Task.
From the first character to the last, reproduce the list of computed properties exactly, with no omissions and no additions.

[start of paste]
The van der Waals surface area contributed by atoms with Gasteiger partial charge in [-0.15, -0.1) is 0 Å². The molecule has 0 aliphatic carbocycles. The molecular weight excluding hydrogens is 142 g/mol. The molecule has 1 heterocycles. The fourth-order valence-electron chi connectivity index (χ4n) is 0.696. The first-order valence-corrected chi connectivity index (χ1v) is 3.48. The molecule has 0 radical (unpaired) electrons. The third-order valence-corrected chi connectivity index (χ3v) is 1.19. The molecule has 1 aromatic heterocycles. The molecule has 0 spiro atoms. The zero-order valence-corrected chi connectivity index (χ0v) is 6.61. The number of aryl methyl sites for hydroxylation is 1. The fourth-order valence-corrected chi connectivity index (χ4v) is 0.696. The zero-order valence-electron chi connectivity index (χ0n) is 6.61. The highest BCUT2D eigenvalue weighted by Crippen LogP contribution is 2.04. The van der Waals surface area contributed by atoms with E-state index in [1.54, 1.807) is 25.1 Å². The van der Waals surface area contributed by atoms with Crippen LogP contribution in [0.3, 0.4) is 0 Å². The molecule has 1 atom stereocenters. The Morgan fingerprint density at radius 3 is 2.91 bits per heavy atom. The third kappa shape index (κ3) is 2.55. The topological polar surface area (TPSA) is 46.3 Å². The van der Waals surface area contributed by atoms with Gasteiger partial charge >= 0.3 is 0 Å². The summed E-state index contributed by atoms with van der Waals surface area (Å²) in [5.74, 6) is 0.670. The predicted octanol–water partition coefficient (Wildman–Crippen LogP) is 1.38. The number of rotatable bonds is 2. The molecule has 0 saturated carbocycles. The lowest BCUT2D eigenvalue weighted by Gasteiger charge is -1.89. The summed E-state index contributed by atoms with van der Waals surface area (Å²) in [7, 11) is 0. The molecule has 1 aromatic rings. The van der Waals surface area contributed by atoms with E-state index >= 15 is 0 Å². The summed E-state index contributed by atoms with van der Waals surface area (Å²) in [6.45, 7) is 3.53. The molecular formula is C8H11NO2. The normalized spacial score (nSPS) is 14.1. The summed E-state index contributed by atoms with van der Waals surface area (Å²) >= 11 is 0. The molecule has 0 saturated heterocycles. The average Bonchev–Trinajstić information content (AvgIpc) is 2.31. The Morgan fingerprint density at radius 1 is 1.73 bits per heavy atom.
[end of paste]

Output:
The van der Waals surface area contributed by atoms with Gasteiger partial charge in [-0.15, -0.1) is 0 Å². The molecule has 0 aliphatic carbocycles. The molecular weight excluding hydrogens is 142 g/mol. The molecule has 1 heterocycles. The fourth-order valence-electron chi connectivity index (χ4n) is 0.696. The first-order valence-corrected chi connectivity index (χ1v) is 3.48. The molecule has 0 radical (unpaired) electrons. The third-order valence-corrected chi connectivity index (χ3v) is 1.19. The molecule has 1 aromatic heterocycles. The molecule has 0 spiro atoms. The zero-order valence-corrected chi connectivity index (χ0v) is 6.61. The number of aryl methyl sites for hydroxylation is 1. The fourth-order valence-corrected chi connectivity index (χ4v) is 0.696. The zero-order valence-electron chi connectivity index (χ0n) is 6.61. The highest BCUT2D eigenvalue weighted by Crippen LogP contribution is 2.04. The van der Waals surface area contributed by atoms with E-state index in [1.54, 1.807) is 25.1 Å². The van der Waals surface area contributed by atoms with Crippen LogP contribution in [0.3, 0.4) is 0 Å². The molecule has 1 atom stereocenters. The Morgan fingerprint density at radius 3 is 2.91 bits per heavy atom. The third kappa shape index (κ3) is 2.55. The topological polar surface area (TPSA) is 46.3 Å². The van der Waals surface area contributed by atoms with Gasteiger partial charge >= 0.3 is 0 Å². The summed E-state index contributed by atoms with van der Waals surface area (Å²) in [5.74, 6) is 0.670. The predicted octanol–water partition coefficient (Wildman–Crippen LogP) is 1.38. The number of rotatable bonds is 2. The molecule has 0 saturated carbocycles. The lowest BCUT2D eigenvalue weighted by Gasteiger charge is -1.89. The summed E-state index contributed by atoms with van der Waals surface area (Å²) in [7, 11) is 0. The molecule has 1 aromatic rings. The van der Waals surface area contributed by atoms with E-state index >= 15 is 0 Å². The summed E-state index contributed by atoms with van der Waals surface area (Å²) in [6.45, 7) is 3.53. The molecular formula is C8H11NO2. The normalized spacial score (nSPS) is 14.1. The summed E-state index contributed by atoms with van der Waals surface area (Å²) >= 11 is 0. The molecule has 0 saturated heterocycles. The average Bonchev–Trinajstić information content (AvgIpc) is 2.31. The Morgan fingerprint density at radius 1 is 1.73 bits per heavy atom.